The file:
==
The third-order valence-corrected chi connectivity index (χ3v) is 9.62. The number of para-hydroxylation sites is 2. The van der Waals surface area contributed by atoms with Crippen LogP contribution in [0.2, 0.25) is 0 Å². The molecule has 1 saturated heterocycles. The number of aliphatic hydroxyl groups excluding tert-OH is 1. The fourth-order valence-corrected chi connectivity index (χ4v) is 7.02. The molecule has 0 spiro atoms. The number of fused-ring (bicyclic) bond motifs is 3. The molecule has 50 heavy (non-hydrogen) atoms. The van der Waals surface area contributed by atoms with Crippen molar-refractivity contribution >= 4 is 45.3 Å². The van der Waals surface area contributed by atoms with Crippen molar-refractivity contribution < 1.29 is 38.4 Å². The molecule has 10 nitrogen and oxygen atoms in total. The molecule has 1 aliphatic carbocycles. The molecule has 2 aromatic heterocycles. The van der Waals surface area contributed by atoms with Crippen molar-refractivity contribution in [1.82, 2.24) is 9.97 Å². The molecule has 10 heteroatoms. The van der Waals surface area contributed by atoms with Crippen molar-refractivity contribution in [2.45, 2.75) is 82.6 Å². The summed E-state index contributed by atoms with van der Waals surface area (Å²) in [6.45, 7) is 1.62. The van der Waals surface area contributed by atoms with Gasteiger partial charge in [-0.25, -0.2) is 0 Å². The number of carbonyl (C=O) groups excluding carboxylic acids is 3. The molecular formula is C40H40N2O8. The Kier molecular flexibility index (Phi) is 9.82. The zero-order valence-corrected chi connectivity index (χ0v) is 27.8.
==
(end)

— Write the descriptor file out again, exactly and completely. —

The third-order valence-corrected chi connectivity index (χ3v) is 9.62. The number of para-hydroxylation sites is 2. The van der Waals surface area contributed by atoms with Crippen LogP contribution in [0.2, 0.25) is 0 Å². The molecule has 1 saturated heterocycles. The number of aliphatic hydroxyl groups excluding tert-OH is 1. The fourth-order valence-corrected chi connectivity index (χ4v) is 7.02. The molecule has 0 spiro atoms. The number of fused-ring (bicyclic) bond motifs is 3. The molecule has 50 heavy (non-hydrogen) atoms. The van der Waals surface area contributed by atoms with Crippen molar-refractivity contribution >= 4 is 45.3 Å². The van der Waals surface area contributed by atoms with Crippen molar-refractivity contribution < 1.29 is 38.4 Å². The molecule has 10 nitrogen and oxygen atoms in total. The molecule has 1 aliphatic carbocycles. The molecule has 2 aromatic heterocycles. The van der Waals surface area contributed by atoms with Crippen molar-refractivity contribution in [1.82, 2.24) is 9.97 Å². The molecule has 10 heteroatoms. The van der Waals surface area contributed by atoms with Crippen molar-refractivity contribution in [2.45, 2.75) is 82.6 Å². The summed E-state index contributed by atoms with van der Waals surface area (Å²) in [6.45, 7) is 1.62. The van der Waals surface area contributed by atoms with Gasteiger partial charge in [-0.25, -0.2) is 0 Å². The number of carbonyl (C=O) groups excluding carboxylic acids is 3. The molecular formula is C40H40N2O8. The Kier molecular flexibility index (Phi) is 9.82. The zero-order valence-corrected chi connectivity index (χ0v) is 27.8.